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Tips for Selecting a Cruise Ship Cabin:
Balcony Cabins

by Linda Coffman

Celebrity Equinox

Deck chairs & a table suitable for dining are balcony standards in AquaClass staterooms aboard Celebrity Cruises' Solstice-class ships

Your home away from home
Essentially, a balcony or verandah cabin is an outside cabin with floor to ceiling sliding glass doors that open onto a  private slice of deck.

While the cabins have large expanses of glass, their balconies are sometimes cut out of cabins' square footage (depending on the ship). To give the illusion of more space, a balcony cabin might also rely on the generous use of mirrors for an even roomier feeling.

Balconies are usually furnished with two chairs and a table for lounging and dining outdoors. Be aware that balconies are not always 100% private—dividers might be opaque and may not extend all the way from ceiling to floor or from the ships hull to the railing. On Princess Cruise Line's Grand-class ships, the balconies are "stepped" like a layer cake. The result is that certain categories have balconies which are visible from above.

In addition to the usual amenities, your balcony stateroom might also have a small refrigerator. The cabin's vanity/desk will almost always have two electric receptacles—one will accept standard US-style plugs (110-volt) and the other for European style plugs (220-volt). To plug in more than one appliance at a time, you'll need a power strip, or, for dual voltage appliances, a plug converter.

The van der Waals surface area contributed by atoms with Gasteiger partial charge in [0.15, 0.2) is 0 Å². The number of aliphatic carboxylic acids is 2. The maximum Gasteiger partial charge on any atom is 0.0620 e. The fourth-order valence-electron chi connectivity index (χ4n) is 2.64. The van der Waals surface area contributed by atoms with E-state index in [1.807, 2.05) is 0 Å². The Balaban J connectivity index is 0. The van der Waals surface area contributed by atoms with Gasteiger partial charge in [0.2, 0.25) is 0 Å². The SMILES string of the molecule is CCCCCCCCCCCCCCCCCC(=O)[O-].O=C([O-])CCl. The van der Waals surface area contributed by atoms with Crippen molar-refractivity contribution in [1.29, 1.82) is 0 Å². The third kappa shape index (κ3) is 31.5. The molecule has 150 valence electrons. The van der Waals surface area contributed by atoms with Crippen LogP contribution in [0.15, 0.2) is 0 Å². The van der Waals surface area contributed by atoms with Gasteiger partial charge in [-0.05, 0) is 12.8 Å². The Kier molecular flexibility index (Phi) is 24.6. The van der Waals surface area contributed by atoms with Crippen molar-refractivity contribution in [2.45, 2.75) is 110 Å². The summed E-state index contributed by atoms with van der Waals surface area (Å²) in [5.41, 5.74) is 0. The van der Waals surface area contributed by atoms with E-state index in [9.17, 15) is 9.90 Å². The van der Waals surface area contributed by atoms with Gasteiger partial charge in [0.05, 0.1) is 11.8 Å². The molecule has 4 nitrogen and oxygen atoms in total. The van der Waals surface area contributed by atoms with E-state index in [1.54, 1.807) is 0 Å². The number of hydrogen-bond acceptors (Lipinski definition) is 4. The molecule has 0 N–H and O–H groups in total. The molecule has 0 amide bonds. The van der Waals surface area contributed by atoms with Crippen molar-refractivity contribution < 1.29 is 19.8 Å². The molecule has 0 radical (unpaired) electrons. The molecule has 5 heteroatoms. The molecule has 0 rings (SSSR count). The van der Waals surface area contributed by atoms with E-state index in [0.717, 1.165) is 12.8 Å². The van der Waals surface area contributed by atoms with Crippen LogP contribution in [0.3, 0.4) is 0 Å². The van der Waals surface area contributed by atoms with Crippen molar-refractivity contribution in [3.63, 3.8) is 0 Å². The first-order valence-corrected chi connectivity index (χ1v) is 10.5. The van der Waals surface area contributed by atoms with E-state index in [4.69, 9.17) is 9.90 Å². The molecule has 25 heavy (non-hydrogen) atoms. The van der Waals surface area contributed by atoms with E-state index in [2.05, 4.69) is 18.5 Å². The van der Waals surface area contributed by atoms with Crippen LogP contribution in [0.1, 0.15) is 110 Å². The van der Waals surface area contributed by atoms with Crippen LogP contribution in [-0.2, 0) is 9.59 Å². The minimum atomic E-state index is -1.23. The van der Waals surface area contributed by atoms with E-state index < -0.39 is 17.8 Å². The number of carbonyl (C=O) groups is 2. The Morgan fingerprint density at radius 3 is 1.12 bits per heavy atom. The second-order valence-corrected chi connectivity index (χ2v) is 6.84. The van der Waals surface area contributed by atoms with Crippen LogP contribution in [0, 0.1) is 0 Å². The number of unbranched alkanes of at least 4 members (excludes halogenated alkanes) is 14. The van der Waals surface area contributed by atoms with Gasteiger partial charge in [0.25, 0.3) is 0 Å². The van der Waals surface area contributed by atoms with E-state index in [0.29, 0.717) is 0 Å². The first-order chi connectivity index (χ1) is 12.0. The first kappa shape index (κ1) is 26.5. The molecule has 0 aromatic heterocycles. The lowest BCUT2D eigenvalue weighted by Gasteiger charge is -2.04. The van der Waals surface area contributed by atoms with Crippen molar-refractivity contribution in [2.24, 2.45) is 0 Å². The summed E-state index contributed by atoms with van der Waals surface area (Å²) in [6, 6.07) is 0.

Norwegian Cruise Line Norwegian Star

A balcony stateroom with sitting area on board Norwegian Cruise Line's Norwegian Star

Bathrooms often have a dual-voltage outlet suitable only for electric shavers.

A hairdryer may be mounted on the bathroom wall, or located at the vanity/desk.

Two twin beds can be joined together to create one large bed, the equivalent of a queen- or king-size bed.

Most balcony staterooms on modern ships have intimate sitting areas outfitted with a small sofa or loveseat with a cocktail table or small side table. Some of those tables can be raised to dining height. Sofas usually covert to beds to accommodate a third person. A nice touch in some cabins are floor to ceiling, wall to wall curtains that allow passengers to create a "private" sleeping space. You may even find a combination bathtub/shower instead of just a shower in some balcony cabins.

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